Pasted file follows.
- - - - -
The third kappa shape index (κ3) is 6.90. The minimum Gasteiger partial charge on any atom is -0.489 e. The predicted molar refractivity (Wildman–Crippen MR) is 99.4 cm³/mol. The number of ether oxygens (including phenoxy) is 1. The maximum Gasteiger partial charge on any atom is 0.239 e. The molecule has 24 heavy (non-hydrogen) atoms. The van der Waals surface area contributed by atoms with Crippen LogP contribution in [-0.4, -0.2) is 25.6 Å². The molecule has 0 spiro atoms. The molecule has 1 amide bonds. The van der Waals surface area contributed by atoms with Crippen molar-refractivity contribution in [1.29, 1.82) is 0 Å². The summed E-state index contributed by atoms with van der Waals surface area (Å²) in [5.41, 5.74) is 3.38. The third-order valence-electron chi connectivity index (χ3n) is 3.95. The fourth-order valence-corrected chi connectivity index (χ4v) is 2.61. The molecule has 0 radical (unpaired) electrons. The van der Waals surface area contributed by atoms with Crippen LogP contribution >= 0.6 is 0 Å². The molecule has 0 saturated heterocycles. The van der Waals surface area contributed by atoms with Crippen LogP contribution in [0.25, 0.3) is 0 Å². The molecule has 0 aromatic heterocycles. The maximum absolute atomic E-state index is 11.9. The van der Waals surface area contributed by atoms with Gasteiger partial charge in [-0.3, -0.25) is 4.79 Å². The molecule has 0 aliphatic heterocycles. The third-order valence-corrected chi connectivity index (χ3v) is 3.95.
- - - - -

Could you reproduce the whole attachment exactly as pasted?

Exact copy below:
The third kappa shape index (κ3) is 6.90. The minimum Gasteiger partial charge on any atom is -0.489 e. The predicted molar refractivity (Wildman–Crippen MR) is 99.4 cm³/mol. The number of ether oxygens (including phenoxy) is 1. The maximum Gasteiger partial charge on any atom is 0.239 e. The molecule has 24 heavy (non-hydrogen) atoms. The van der Waals surface area contributed by atoms with Crippen LogP contribution in [-0.4, -0.2) is 25.6 Å². The molecule has 0 spiro atoms. The molecule has 1 amide bonds. The van der Waals surface area contributed by atoms with Crippen molar-refractivity contribution in [1.29, 1.82) is 0 Å². The summed E-state index contributed by atoms with van der Waals surface area (Å²) in [5.41, 5.74) is 3.38. The third-order valence-electron chi connectivity index (χ3n) is 3.95. The fourth-order valence-corrected chi connectivity index (χ4v) is 2.61. The molecule has 0 radical (unpaired) electrons. The van der Waals surface area contributed by atoms with Crippen LogP contribution >= 0.6 is 0 Å². The molecule has 0 saturated heterocycles. The van der Waals surface area contributed by atoms with Crippen LogP contribution in [0.25, 0.3) is 0 Å². The molecule has 0 aromatic heterocycles. The maximum absolute atomic E-state index is 11.9. The van der Waals surface area contributed by atoms with Gasteiger partial charge in [-0.3, -0.25) is 4.79 Å². The molecule has 0 aliphatic heterocycles. The third-order valence-corrected chi connectivity index (χ3v) is 3.95.